Saturday, September 26, 2009

First Day

I got up yesterday morning to register my visa at the university. I couldn't wait another day since it was Friday. It seemed like it took a long time to get light, but then it turned out to be a gorgeous day.

I knew roughly where the right department was because I had been there once to inquire. But it was the kind of situation in which I knew I was at the right building but could not figure out how to get inside. I went into one building labeled "dormitory" which looked familiar.

"Miss, how can I help you?" asked the receptionist.
"I just arrived yesterday and I'm here to study..." I said.
"So what did you want?"
"Do you need housing?"
"Then you probably want the department for foreign students. Go through the courtyard and turn right." +/-

Well, I searched for that courtyard. It seemed like the instructions were so easy. The first courtyard was locked and the second one was a residential complex, and beyond that I was already getting away from the university. I finally called my friend from Canada who studies there now.

It turned out that the entrance to the courtyard was IN the dormitory. All I had to do was go around the reception desk. And the secretary had watched me go the wrong way, out the door. Interesting.

So I went through the turnstile and down a set of stairs into a courtyard...the same one accessed by the locked gate. A girl was walking ahead of me and asked in perfect Russian if I knew where the international department was. I said I was looking for it, too. She said she was a foreigner, but I doubted it. I asked where she was from and said she was from Georgia (as in, the republic).

We went in and she asked directions, and I started to follow her. But the woman on duty said "Wait a minute...who are you?" And it turned out that I was supposed to talk to her first about everything. So she took my passport and migration card to start the registration process, and told me about the classes. I was to go to another address at 3 pm to talk to an administrator there. I still had about 3 hours...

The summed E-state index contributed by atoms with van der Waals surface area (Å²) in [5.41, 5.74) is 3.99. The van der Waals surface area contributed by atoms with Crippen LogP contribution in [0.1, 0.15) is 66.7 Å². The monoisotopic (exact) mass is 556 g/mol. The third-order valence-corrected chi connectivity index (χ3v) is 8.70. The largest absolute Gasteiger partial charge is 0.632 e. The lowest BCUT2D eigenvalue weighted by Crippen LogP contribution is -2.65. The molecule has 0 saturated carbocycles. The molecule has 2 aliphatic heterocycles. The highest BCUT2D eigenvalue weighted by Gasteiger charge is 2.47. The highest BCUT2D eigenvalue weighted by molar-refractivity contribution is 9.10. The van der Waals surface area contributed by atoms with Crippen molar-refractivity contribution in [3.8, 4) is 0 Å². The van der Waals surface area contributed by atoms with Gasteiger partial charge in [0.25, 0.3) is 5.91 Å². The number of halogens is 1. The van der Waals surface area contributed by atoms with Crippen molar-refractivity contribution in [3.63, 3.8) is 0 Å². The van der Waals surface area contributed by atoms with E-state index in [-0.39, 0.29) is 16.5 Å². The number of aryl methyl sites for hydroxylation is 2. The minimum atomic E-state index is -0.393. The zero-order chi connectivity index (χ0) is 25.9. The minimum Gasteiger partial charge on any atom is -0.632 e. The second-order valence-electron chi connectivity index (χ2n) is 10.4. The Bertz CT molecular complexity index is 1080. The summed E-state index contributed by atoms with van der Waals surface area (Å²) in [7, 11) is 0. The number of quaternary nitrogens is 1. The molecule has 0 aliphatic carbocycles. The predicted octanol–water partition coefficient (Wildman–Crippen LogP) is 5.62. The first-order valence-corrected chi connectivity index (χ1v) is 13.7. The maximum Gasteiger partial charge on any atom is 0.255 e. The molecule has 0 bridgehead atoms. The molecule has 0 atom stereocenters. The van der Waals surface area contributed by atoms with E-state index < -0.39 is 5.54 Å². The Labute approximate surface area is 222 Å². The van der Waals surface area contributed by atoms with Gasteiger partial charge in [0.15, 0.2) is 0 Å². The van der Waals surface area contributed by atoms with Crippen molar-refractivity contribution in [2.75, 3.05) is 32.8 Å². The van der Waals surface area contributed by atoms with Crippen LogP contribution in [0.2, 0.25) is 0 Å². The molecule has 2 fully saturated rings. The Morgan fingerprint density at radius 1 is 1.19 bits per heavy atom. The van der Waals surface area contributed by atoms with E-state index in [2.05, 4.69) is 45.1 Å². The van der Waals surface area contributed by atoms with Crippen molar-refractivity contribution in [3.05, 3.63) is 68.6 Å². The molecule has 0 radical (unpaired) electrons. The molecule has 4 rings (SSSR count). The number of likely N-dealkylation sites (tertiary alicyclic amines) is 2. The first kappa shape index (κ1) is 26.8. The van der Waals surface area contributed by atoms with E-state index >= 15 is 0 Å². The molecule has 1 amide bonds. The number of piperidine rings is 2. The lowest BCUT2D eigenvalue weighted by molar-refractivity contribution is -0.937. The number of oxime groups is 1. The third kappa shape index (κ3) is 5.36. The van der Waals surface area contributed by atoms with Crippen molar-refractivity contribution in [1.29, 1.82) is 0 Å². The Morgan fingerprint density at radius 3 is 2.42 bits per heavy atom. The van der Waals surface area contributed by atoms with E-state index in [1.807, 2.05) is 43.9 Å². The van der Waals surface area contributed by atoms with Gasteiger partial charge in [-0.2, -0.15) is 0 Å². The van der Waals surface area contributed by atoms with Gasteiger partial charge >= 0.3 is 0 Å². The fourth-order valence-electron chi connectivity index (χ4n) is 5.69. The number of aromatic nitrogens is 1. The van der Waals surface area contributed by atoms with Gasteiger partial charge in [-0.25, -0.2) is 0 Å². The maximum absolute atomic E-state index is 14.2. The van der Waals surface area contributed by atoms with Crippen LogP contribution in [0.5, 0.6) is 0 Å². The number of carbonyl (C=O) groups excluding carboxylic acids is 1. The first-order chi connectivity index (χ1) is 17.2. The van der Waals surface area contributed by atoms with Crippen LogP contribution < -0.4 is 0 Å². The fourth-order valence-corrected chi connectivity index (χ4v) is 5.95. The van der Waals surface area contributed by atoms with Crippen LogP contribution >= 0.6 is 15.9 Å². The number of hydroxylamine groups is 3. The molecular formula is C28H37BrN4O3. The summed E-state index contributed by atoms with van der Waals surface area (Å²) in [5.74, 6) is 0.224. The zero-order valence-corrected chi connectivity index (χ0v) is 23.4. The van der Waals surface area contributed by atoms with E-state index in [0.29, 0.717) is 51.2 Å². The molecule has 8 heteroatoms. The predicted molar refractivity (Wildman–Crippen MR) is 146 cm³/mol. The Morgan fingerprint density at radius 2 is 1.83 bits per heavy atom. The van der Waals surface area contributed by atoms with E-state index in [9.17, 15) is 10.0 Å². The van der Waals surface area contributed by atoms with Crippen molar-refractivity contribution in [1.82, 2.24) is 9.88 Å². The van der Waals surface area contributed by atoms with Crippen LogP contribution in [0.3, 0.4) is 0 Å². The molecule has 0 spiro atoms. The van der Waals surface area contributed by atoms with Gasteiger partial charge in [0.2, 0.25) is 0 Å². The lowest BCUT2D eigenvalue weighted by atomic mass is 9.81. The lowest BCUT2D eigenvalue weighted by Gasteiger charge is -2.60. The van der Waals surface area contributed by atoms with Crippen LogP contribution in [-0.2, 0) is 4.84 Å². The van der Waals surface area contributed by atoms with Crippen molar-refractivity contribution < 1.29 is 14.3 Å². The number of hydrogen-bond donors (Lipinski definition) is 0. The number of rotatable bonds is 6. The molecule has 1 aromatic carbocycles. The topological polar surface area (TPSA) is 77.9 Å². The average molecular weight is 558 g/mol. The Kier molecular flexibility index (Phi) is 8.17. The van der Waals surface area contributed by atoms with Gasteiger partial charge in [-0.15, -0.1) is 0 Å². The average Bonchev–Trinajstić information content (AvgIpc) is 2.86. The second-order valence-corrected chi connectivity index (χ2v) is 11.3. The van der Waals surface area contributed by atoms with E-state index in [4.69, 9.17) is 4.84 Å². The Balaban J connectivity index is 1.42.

In the meantime, I met my Canadian friend for tea, and then I went to visit my friend from church. Her mother was visiting from the North, and had made soup with deer meat in it. I guess that's venison? Except it wasn't a stew; it was more liquidy.

I had to "eat and run" in order to catch the lady at the Russian language department. Once again it was a treasure hunt as I had to enter a courtyard and find the right door. There were a bunch of American-looking students standing around outside one of them, so I took that as a cue.

I went around checking the doors for the correct room number and asked for "Nina Nikolaevna." I was told that she would be there shortly.

Pretty soon a grandmotherly-looking lady with a bun in her hair came down the hallway.

"Are you Nina Nikolaevna?"
"I am she," she replied. "I thought you might be waiting for me."

We sat down to have a chat. She took down my information, writing it by hand into a little notebook. I was instructed to visit the group lessons next week and see which ones I like. I almost liked being there as a potential student, speaking Russian. I felt like someone's pet instead of on the street when I am a clueless foreigner.

I stumbled home....actually, I fell once near a construction site. It was already 5 pm when I got home. That's a long day for having just flown across the ocean!

But, it wasn't over yet. Once we got my computer configured for the Internet, we took a trip to IKEA for some hangers and other organizational items. Now the books look nice at least, but other things are overflowing.

And that was finally the end of the day.

To make up for it, today was far less complicated, unless you count trying to fit all my odds and ends into the 3 shelves...


  1. This reminds me of my adventure of trying to find the Czech Airlines office in Moscow. I thought it was on ul. Tverskaya, but it turned out that it was on Tverskaya Yamskaya! Of course, I only learned this after I spent the better part of an hour walking in and out of courtyards, and trying to open locked gates. Glad to know that Moscow isn't the only city that has mazes :)

  2. Yeah, I think in the States it happens sometimes with street names, where people mix up "street," "avenue," etc.

    It's the courtyards that get me in St. Petersburg ...the number of the building refers more to a block of buildings, which may or may not have any relation to each other, and it's pretty hard to navigate the courtyards unless you have specific instructions.


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